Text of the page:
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drlaugh
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24 Apr 2016, 1:44 pm

I'm wondering if you frequent posters in this area, have similar talks with people face to face.

Do you have a history in debate or forensics in high school?

I was pretty quiet until college.
Studying and using humor got me out of my shell. Talking with Pastors and Rabbis is always interesting. Most of the time it has been talks outside temple or church.
I also like my small men's group at church, talking and listening that is.

Most of the conversations are with assumed NT folks. It is one of the few places I have been able to take off the mask.


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Jacoby
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24 Apr 2016, 2:53 pm

You watch your tongue because it isn't worth the drama, writing things out makes it easier to organize your thoughts but sure I like to talk about subjects that interest me as well but most people would have no idea what I am talking about or find the subject too heavy to get in to. Knowing your audience and keeping in mind the appropriateness of the discussion in your setting is key, I try to mold my arguments based on what the other persons says and does.



drlaugh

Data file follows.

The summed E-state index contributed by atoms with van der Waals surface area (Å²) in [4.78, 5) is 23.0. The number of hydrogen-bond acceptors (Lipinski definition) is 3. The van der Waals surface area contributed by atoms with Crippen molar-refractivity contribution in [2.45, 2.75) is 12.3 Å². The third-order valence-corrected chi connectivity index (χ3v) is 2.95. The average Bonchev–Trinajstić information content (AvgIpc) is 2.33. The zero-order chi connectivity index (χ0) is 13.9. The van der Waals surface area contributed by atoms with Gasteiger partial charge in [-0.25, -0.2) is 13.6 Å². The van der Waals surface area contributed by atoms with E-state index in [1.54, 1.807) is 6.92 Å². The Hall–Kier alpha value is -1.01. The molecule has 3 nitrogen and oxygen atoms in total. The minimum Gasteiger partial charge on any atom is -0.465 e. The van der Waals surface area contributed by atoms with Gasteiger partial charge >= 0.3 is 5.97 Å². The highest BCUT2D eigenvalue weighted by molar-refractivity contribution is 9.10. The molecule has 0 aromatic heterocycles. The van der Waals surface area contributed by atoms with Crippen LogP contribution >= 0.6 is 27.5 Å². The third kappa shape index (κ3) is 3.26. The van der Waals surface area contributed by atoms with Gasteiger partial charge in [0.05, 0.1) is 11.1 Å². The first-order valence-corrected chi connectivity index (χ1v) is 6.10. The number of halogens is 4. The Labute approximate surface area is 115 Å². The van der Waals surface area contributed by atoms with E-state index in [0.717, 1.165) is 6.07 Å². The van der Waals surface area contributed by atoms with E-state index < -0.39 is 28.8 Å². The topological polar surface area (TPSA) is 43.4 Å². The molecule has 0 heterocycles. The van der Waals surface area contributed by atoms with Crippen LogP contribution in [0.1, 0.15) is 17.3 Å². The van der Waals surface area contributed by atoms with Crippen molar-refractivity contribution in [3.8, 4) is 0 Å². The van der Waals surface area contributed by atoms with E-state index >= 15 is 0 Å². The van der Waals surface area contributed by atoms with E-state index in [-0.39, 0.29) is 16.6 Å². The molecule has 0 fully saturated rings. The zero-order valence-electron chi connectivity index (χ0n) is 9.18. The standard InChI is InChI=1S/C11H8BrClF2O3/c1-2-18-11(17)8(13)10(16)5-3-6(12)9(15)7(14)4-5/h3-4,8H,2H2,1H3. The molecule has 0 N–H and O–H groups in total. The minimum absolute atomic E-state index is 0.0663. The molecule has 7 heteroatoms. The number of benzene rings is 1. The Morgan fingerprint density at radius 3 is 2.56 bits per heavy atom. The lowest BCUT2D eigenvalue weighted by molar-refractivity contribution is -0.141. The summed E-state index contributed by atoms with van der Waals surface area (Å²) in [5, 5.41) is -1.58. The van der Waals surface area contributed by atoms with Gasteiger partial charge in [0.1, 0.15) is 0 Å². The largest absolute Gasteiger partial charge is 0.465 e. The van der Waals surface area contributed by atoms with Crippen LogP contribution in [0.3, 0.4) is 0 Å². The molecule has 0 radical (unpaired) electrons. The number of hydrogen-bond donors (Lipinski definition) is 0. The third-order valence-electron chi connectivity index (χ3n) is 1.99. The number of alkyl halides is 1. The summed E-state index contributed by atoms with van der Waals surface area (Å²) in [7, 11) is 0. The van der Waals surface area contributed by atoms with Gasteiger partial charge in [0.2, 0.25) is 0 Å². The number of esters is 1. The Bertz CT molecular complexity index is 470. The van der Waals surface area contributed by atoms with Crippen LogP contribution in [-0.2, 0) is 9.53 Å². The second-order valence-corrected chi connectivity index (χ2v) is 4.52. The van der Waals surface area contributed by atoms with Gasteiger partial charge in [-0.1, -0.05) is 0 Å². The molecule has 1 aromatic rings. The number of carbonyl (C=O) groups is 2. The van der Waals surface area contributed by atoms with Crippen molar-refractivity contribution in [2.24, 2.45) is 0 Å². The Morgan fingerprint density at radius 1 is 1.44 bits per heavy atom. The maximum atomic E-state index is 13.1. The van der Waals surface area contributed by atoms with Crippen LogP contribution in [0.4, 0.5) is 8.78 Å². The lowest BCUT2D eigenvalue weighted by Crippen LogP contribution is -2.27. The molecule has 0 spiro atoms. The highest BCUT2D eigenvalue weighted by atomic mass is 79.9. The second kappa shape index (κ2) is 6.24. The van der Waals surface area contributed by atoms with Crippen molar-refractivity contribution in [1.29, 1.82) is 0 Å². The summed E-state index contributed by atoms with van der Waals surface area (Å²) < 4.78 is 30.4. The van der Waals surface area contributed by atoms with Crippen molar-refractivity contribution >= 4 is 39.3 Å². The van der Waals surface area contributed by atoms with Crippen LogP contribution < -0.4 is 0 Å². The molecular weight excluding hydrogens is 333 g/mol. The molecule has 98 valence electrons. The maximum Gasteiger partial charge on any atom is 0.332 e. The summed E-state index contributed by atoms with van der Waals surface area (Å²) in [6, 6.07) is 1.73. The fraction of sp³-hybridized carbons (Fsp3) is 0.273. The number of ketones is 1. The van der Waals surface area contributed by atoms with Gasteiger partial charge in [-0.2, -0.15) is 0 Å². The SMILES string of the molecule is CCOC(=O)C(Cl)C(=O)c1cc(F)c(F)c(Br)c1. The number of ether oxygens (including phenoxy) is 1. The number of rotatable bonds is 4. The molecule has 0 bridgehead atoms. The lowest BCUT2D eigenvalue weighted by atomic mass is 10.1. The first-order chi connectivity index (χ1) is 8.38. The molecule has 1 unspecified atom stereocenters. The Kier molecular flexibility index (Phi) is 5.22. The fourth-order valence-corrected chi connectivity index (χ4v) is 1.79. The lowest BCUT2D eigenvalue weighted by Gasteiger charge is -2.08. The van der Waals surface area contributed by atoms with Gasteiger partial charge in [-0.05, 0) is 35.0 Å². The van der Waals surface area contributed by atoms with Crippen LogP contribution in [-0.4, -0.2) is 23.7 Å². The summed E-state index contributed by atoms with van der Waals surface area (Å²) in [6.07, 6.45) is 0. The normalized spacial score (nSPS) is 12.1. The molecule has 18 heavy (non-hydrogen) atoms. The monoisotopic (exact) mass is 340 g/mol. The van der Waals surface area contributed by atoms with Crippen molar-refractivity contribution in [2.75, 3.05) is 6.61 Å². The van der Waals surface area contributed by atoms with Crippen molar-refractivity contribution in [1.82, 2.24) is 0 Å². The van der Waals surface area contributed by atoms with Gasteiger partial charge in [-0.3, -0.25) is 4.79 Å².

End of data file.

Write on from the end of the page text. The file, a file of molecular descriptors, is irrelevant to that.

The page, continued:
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24 Apr 2016, 3:11 pm

Thanks for sharing your experience.


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naturalplastic
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26 Apr 2016, 2:47 pm

Online has one huge difference with in person.

In person you get interrupted forty times a second.

No one interrupts while you talk on a keyboard.



drlaugh
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26 Apr 2016, 5:01 pm

I need to work on interrupting.
Anyone call talk radio?


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techstepgenr8tion
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26 Apr 2016, 6:00 pm

I think the biggest difference with online is you find yourself constantly talking to people that you wouldn't IRL. That can perhaps be a good thing if you've been living in an echo chamber and you aren't having your beliefs properly challenged enough. On the other hand things can go downhill quickly when you find yourself dealing with the kinds of people you wouldn't talk to IRL for a completely different set of reasons; the best way to phrase this might be that IRL when you pick and chose who you're talking to there's an allowance for filtering your audience by intellectual capacity and integrity that's not available on a forum.


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Empathy
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14 Oct 2016, 5:54 pm

I can usually confront things a bit better offline than handling all exchanges online.
The internet suits me, but I don't always suit it.. too many upgrades and implements, so rather than resort to unpicking clues that link me to a cardboard junkie or statutory meltdown, I'd rather do all my brain training on rapid thought dialysis than self limiting onto borrowed time.



Aristophanes
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14 Oct 2016, 7:04 pm